And what about other methods of engagement?

We started the Center for Loving Kindness and Civic Engagement in 2017. We knew there was something in the way that community fabric was being woven. And we realized that in both the macro and the micro of the impact of the 2016 presidential campaign — not because of the outcome but because of the way that the conversation had changed. We began a conversation with thought partners around Pittsburgh, the JCC and around the country about what it would look like if we took the values that guide the work of the JCC and push those forward in a 21st-century platform that allowed us to have regional impact. We figured out how to do that, and we are really grateful that we became stewards of the concept of strengthening the fabric of community by amplifying long-held values of “love your neighbor as yourself,” “do not stand idle while your neighbor bleeds,” and redefining the word “neighbor” from a geographic term to a moral concept.

What are the effects of those partnerships?

We’re really very humbled that we started this work in September 2017 and had a 14-month head start before tragedy hit us on Oct. 27, 2018. The strong network of interfaith, intercultural, interracial, civic engagement partnerships helped us to make our way through the impact of the shooting at the Tree of Life synagogue building. Much of that work was done in partnership with Rev. Liddy Barlow, the executive minister of Christian Associates in Southwest Pennsylvania, and it continues today.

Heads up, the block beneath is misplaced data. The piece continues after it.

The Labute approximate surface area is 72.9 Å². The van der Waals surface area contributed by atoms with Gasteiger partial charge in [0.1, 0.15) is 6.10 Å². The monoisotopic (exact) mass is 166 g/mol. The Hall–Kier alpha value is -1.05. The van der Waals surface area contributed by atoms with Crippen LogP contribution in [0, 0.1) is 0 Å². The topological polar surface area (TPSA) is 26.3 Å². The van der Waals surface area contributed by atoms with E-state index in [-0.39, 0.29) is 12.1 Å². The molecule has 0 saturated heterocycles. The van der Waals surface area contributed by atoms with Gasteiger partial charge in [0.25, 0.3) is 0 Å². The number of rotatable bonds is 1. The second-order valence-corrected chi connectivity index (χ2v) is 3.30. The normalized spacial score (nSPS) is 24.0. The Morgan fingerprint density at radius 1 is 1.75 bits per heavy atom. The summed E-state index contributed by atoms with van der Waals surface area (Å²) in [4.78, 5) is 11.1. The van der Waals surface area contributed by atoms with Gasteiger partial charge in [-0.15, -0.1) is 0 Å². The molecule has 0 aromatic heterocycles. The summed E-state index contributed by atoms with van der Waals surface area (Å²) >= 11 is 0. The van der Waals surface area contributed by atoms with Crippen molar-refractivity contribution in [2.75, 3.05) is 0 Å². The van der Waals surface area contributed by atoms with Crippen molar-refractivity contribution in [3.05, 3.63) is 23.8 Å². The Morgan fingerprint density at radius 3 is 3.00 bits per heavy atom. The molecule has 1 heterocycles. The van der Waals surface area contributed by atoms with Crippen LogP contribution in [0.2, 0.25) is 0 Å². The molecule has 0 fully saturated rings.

You’ve been a supporter to so many colleagues. What would you like them to know?

I am so grateful to Brian Schreiber and Jason Kunzman, to the lay leaders and leadership team of the JCC, over these years for being so supportive of the innovative work that we’ve done in the area of teen engagement, in the area of Center for Loving Kindness, and also in the area of innovative Jewish engagement. Whether through PJ Library or our High Holidays of Hope, all of those innovations took a little bit of guts to move us forward in community life.

A new hire was named to help move the needle. Any insights about the days ahead?

I am very excited about the decision to hire Hindy Finman as the next senior director of Jewish life. Hindy will be ordained a rabbi by the Hebrew College in Boston this spring and will come to the JCC with a new set of eyes: not only someone that has not lived in Pittsburgh before, not only as a rabbi from a post-denominational seminary, but also as someone who has a younger perspective on the world around. I think that Hindy is going to bring even more innovation, more insights and even more connectivity than what we have experienced so far.

There will be a farewell event on May 30 in your honor. What does it mean to be celebrated before you go?

It’s very humbling. And the way I’m figuring out how to make my way through it is that it’s a celebration of what we all have done together. I’m looking forward to being with JCC staff and members — with members of the Jewish community and wider community — to celebrate our dream and vision of what we hope Pittsburgh could be. I’m hopeful that we got just a little bit closer because of how I’ve interacted with people and how they’ve helped me advance the cause. I know there is so much more to do, and that’s a big part of what that event is: to acknowledge that we’ve made it so far, and that we have more to do, so let’s keep on going with
it. PJC

Adam Reinherz can be reached at